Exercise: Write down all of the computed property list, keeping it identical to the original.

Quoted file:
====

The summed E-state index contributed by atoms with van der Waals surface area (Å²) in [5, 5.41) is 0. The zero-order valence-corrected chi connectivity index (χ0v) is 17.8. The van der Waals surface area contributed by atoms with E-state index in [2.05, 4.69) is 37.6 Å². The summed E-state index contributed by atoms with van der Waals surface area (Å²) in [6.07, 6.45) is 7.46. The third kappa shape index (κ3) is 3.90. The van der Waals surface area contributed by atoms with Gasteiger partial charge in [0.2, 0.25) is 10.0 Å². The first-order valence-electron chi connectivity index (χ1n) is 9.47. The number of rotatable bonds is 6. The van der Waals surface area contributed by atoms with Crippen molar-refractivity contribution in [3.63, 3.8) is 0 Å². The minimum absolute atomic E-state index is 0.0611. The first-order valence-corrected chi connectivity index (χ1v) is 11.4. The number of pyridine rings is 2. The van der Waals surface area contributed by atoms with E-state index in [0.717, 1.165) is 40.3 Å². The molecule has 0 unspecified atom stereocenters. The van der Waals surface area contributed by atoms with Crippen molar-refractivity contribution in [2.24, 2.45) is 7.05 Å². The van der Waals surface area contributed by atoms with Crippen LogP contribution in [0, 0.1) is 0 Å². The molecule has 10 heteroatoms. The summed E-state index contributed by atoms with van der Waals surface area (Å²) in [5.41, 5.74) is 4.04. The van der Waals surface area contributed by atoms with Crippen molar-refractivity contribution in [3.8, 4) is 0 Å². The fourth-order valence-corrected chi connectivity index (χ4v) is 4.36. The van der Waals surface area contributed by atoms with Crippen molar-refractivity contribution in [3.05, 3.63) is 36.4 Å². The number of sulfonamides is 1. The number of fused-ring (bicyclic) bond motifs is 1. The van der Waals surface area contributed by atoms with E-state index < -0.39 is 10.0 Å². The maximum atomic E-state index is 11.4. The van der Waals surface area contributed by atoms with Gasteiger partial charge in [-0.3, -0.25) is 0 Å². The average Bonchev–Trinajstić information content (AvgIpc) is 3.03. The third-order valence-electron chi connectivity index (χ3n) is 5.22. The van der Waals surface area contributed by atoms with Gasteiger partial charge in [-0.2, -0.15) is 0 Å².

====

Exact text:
The summed E-state index contributed by atoms with van der Waals surface area (Å²) in [5, 5.41) is 0. The zero-order valence-corrected chi connectivity index (χ0v) is 17.8. The van der Waals surface area contributed by atoms with E-state index in [2.05, 4.69) is 37.6 Å². The summed E-state index contributed by atoms with van der Waals surface area (Å²) in [6.07, 6.45) is 7.46. The third kappa shape index (κ3) is 3.90. The van der Waals surface area contributed by atoms with Gasteiger partial charge in [0.2, 0.25) is 10.0 Å². The first-order valence-electron chi connectivity index (χ1n) is 9.47. The number of rotatable bonds is 6. The van der Waals surface area contributed by atoms with Crippen molar-refractivity contribution in [3.63, 3.8) is 0 Å². The minimum absolute atomic E-state index is 0.0611. The first-order valence-corrected chi connectivity index (χ1v) is 11.4. The number of pyridine rings is 2. The van der Waals surface area contributed by atoms with E-state index in [0.717, 1.165) is 40.3 Å². The molecule has 0 unspecified atom stereocenters. The van der Waals surface area contributed by atoms with Crippen molar-refractivity contribution in [2.24, 2.45) is 7.05 Å². The van der Waals surface area contributed by atoms with Crippen LogP contribution in [0, 0.1) is 0 Å². The molecule has 10 heteroatoms. The summed E-state index contributed by atoms with van der Waals surface area (Å²) in [5.41, 5.74) is 4.04. The van der Waals surface area contributed by atoms with Crippen molar-refractivity contribution in [3.8, 4) is 0 Å². The fourth-order valence-corrected chi connectivity index (χ4v) is 4.36. The van der Waals surface area contributed by atoms with Crippen molar-refractivity contribution in [3.05, 3.63) is 36.4 Å². The number of sulfonamides is 1. The number of fused-ring (bicyclic) bond motifs is 1. The van der Waals surface area contributed by atoms with E-state index < -0.39 is 10.0 Å². The maximum atomic E-state index is 11.4. The van der Waals surface area contributed by atoms with Gasteiger partial charge in [-0.3, -0.25) is 0 Å². The average Bonchev–Trinajstić information content (AvgIpc) is 3.03. The third-order valence-electron chi connectivity index (χ3n) is 5.22. The van der Waals surface area contributed by atoms with Gasteiger partial charge in [-0.2, -0.15) is 0 Å².